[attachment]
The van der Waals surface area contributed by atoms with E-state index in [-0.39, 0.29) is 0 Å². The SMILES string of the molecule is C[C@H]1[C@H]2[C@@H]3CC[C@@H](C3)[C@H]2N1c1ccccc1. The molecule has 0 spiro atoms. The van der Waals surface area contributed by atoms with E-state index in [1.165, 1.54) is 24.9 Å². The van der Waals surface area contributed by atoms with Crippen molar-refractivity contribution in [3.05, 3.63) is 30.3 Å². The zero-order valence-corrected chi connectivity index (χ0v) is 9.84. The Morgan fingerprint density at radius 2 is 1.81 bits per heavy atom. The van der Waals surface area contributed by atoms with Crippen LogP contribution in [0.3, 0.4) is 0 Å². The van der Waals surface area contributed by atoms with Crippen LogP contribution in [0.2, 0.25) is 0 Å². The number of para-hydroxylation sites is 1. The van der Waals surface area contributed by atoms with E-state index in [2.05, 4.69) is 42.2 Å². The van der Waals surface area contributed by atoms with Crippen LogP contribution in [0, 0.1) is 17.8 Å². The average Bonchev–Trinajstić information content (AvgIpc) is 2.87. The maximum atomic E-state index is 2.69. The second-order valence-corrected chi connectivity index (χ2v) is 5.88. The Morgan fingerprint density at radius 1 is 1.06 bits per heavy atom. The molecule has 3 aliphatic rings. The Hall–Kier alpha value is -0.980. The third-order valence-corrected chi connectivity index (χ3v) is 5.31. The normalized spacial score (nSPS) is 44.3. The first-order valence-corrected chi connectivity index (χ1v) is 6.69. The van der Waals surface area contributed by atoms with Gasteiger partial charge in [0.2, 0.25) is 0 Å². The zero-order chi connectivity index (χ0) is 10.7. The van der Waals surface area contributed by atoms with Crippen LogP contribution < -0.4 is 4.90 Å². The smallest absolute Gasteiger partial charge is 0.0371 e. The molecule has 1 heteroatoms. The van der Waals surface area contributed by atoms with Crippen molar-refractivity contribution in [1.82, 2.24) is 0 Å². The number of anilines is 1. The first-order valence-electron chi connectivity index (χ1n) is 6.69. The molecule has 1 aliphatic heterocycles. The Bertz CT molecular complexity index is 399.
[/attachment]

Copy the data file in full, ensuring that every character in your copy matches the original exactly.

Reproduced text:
The van der Waals surface area contributed by atoms with E-state index in [-0.39, 0.29) is 0 Å². The SMILES string of the molecule is C[C@H]1[C@H]2[C@@H]3CC[C@@H](C3)[C@H]2N1c1ccccc1. The molecule has 0 spiro atoms. The van der Waals surface area contributed by atoms with E-state index in [1.165, 1.54) is 24.9 Å². The van der Waals surface area contributed by atoms with Crippen molar-refractivity contribution in [3.05, 3.63) is 30.3 Å². The zero-order valence-corrected chi connectivity index (χ0v) is 9.84. The Morgan fingerprint density at radius 2 is 1.81 bits per heavy atom. The van der Waals surface area contributed by atoms with Crippen LogP contribution in [0.3, 0.4) is 0 Å². The van der Waals surface area contributed by atoms with Crippen LogP contribution in [0.2, 0.25) is 0 Å². The number of para-hydroxylation sites is 1. The van der Waals surface area contributed by atoms with E-state index in [2.05, 4.69) is 42.2 Å². The van der Waals surface area contributed by atoms with Crippen LogP contribution in [0, 0.1) is 17.8 Å². The average Bonchev–Trinajstić information content (AvgIpc) is 2.87. The maximum atomic E-state index is 2.69. The second-order valence-corrected chi connectivity index (χ2v) is 5.88. The Morgan fingerprint density at radius 1 is 1.06 bits per heavy atom. The molecule has 3 aliphatic rings. The Hall–Kier alpha value is -0.980. The third-order valence-corrected chi connectivity index (χ3v) is 5.31. The normalized spacial score (nSPS) is 44.3. The first-order valence-corrected chi connectivity index (χ1v) is 6.69. The van der Waals surface area contributed by atoms with Gasteiger partial charge in [0.2, 0.25) is 0 Å². The zero-order chi connectivity index (χ0) is 10.7. The van der Waals surface area contributed by atoms with Crippen LogP contribution < -0.4 is 4.90 Å². The smallest absolute Gasteiger partial charge is 0.0371 e. The molecule has 1 heteroatoms. The van der Waals surface area contributed by atoms with Crippen molar-refractivity contribution in [1.82, 2.24) is 0 Å². The number of anilines is 1. The first-order valence-electron chi connectivity index (χ1n) is 6.69. The molecule has 1 aliphatic heterocycles. The Bertz CT molecular complexity index is 399.